Meanwhile in the car, Shebe was filled with trepidation. The mechanic noticed a light-green precipitate around the battery terminals. Then he went back to the woman’s window.
“Madam, kuna kitu imevunjika kwa gari yako inaitwa Skedja.” He produced a bone like thing, coated with black grease. “Inakuwanga twenty thousand, lakini ninaweza bargain mpaka eighteen thousand kwa sababu hao wasee wananitambua.”
“Ghai twenty thousand yote! Hata hiyo eighteen nitapata wapi sasa? Wacha nione kama ninaezapata kwa hii kabeti yangu. ”Then she took out a bundle of one thousand notes, about fifty of them. Counting eighteen elephants, she said, “Nitakutrust urudi nayo?”
“Madam, tools zangu ndizo hizi, kaa nazo. ID yangu ndio hii. Kaa nayo.” She took the card and studied it carefully. There are things that never change. Like a man’s goblet like ears. Or the shape of his nose.
He handed him the notes and she held onto the man’s tools and identity card. Then she looked at her watch. It was 2.30pm, she still had an hour and a half before she had to pick the boys from school. A responsibility she naturally always took up soon as the family had two cars.
About 30 minutes later, the street mechanic returned with an open 500ml bottle of Coca-Cola soda which he had drank quarter way and a box with writings ‘Toyota’ in red font. Those in the know would identify the box to be for packing air filters used during vehicle service. Anyway, he handed to the lady a receipt of eighteen thousand Kenyan shillings.
He proceeded to work on the repairs while Shebe sat behind the wheel, using the mini mirror in the car to retouch her make up. She was by now tranquil knowing that her problem would soon be resolved. At the engine area, the mechanic poured the coke on the battery terminals thereby dissolving the precipitate that was preventing the car from firing on. After stalling for about five minutes, the man asked the lady to start the car. Lo and behold, the car started!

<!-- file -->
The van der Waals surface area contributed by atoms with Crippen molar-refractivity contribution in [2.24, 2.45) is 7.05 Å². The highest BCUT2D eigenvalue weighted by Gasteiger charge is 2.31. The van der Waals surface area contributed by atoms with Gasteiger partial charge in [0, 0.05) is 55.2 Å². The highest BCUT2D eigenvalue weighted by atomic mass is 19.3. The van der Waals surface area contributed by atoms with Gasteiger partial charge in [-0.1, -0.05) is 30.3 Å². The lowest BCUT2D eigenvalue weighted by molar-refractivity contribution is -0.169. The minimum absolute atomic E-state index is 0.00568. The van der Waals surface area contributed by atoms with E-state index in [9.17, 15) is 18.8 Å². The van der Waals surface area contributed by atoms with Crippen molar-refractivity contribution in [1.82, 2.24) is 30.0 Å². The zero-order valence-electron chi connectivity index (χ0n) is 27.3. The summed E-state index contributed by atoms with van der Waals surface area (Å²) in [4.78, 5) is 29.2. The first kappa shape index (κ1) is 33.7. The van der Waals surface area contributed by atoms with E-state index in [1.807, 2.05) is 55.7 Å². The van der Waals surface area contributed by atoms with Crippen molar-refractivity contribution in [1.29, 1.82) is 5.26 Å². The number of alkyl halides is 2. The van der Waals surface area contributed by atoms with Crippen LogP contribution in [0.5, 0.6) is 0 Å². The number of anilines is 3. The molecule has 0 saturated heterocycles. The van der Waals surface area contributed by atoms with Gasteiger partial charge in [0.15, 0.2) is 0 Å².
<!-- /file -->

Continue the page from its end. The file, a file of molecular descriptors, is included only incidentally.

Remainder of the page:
“Wow… God bless you! In fact, chukua hii two thousand juu hata ningelipa kama ningeenda kununua hiyo Skedja mwenyewe. Thanks eh…”Shebe said to the mechanic as she handed him two more one thousand notes from her pouch.
Taking the notes, the man handed the box this time containing the broken Skedja to the lady and they bid each other farewell. Shebe went on with her journey thinking about how there was hope in Kenya since gentlemen willing to help those in need still existed.
She picked the boys from school and fed them. Also ensured that they had both taken a bath before they could begin watching cartoons. Kinya had not arrived yet and so she began prepping for dinner. While midway with the activities, Kinya arrived.
“Hi honey” he said as he reached for a glass to fetch some water. Unlike now, Kinya did not have to worry about washing his hands to rid it from viruses.
“Hi. Heeh…You won’t believe what happened to me today,” she had his attention. “So my car decided to just stop in the middle of the road while I was heading home from Westie and I was able to sort the issue out. So you see, you were wrong; I am able to take good care of a car. Maybe even better than you do.”
“What happened exactly?”
“So, my skedja broke and there’s a Good Samaritan who helped me fix …”
“Your what now?”
“My ske… My skedja. Kwani you don’t know a skedja?”
“What in Neptune’s name is that? How much were you charged for it?”
“Eeeh. Twen… Eighteen thousand. Actually, he gave the broken one to me. Want to see?”
Shebe left the vegetables she was cutting and went to pick the skedja from the bunk of her car in the garage. She then handed it over to Kinya who gave the skedja one long glance and said, “Okay, give me a thousand shillings only and I will get you another Skedja.”
Tentatively, she gave Kinya a thousand note from her purse. (Women know how to make it rain. They always have money. Ask around) Kinya left the house and came back later with two kilos of meat.
“What is the meaning of this?” She asked.
“Inside there, you’ll find another skedja if you study the bones in this meat keenly. Your skedja also goes by the name shoulder blade. How will you face the world tomorrow knowing you were conned of eighteen cool ones?”
Shebe did not dare mention that she had tipped the cheat with two extra elephants for conning her.
PS; This is one of those stories that have been told for donkey’s years. I first heard it from Bando who also heard it from someone else. He sent me a sketch of the story and I animated it. I don’t know about you, but I think we did a good job. Yes, Bando has really amazing stories. I intend to invite him to do a guest post here someday.
What is the moral of the story? Sometimes we project ignorance so much it blinds us from reality. Or perhaps that if you like something, know more about it. I don’t know. All I know is that this is a helluva long read. For those of you still with me to this point, congratulations. May all the avocadoes you pick at the market turn out noble.